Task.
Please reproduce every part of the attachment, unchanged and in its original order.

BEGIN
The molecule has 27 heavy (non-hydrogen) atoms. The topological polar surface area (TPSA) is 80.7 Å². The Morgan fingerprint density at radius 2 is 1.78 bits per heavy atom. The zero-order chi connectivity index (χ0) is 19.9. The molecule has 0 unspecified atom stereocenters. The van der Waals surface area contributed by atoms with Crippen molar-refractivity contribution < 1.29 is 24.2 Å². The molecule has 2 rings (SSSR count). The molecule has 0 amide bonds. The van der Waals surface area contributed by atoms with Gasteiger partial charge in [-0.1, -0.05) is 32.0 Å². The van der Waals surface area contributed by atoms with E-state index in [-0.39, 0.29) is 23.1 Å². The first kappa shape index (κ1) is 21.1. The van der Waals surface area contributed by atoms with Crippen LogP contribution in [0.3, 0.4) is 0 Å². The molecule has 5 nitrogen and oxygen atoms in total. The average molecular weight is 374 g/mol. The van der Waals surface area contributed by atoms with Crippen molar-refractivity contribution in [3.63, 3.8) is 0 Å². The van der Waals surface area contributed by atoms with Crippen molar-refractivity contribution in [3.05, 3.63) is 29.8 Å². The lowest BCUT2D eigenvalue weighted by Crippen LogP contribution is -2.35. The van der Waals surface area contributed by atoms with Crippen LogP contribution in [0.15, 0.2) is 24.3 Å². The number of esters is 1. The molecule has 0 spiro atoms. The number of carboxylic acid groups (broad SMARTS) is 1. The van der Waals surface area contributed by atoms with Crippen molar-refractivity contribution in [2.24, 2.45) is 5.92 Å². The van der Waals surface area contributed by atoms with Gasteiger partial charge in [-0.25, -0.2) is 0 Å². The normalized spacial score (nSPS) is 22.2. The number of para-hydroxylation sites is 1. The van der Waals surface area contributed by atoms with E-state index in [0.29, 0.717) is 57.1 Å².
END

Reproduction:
The molecule has 27 heavy (non-hydrogen) atoms. The topological polar surface area (TPSA) is 80.7 Å². The Morgan fingerprint density at radius 2 is 1.78 bits per heavy atom. The zero-order chi connectivity index (χ0) is 19.9. The molecule has 0 unspecified atom stereocenters. The van der Waals surface area contributed by atoms with Crippen molar-refractivity contribution < 1.29 is 24.2 Å². The molecule has 2 rings (SSSR count). The molecule has 0 amide bonds. The van der Waals surface area contributed by atoms with Gasteiger partial charge in [-0.1, -0.05) is 32.0 Å². The van der Waals surface area contributed by atoms with E-state index in [-0.39, 0.29) is 23.1 Å². The first kappa shape index (κ1) is 21.1. The van der Waals surface area contributed by atoms with Crippen LogP contribution in [0.3, 0.4) is 0 Å². The molecule has 5 nitrogen and oxygen atoms in total. The average molecular weight is 374 g/mol. The van der Waals surface area contributed by atoms with Crippen molar-refractivity contribution in [3.63, 3.8) is 0 Å². The van der Waals surface area contributed by atoms with Crippen molar-refractivity contribution in [3.05, 3.63) is 29.8 Å². The lowest BCUT2D eigenvalue weighted by Crippen LogP contribution is -2.35. The van der Waals surface area contributed by atoms with Crippen LogP contribution in [0.15, 0.2) is 24.3 Å². The number of esters is 1. The molecule has 0 spiro atoms. The number of carboxylic acid groups (broad SMARTS) is 1. The van der Waals surface area contributed by atoms with Crippen molar-refractivity contribution in [2.24, 2.45) is 5.92 Å². The van der Waals surface area contributed by atoms with Gasteiger partial charge in [-0.25, -0.2) is 0 Å². The normalized spacial score (nSPS) is 22.2. The number of para-hydroxylation sites is 1. The van der Waals surface area contributed by atoms with E-state index in [0.29, 0.717) is 57.1 Å².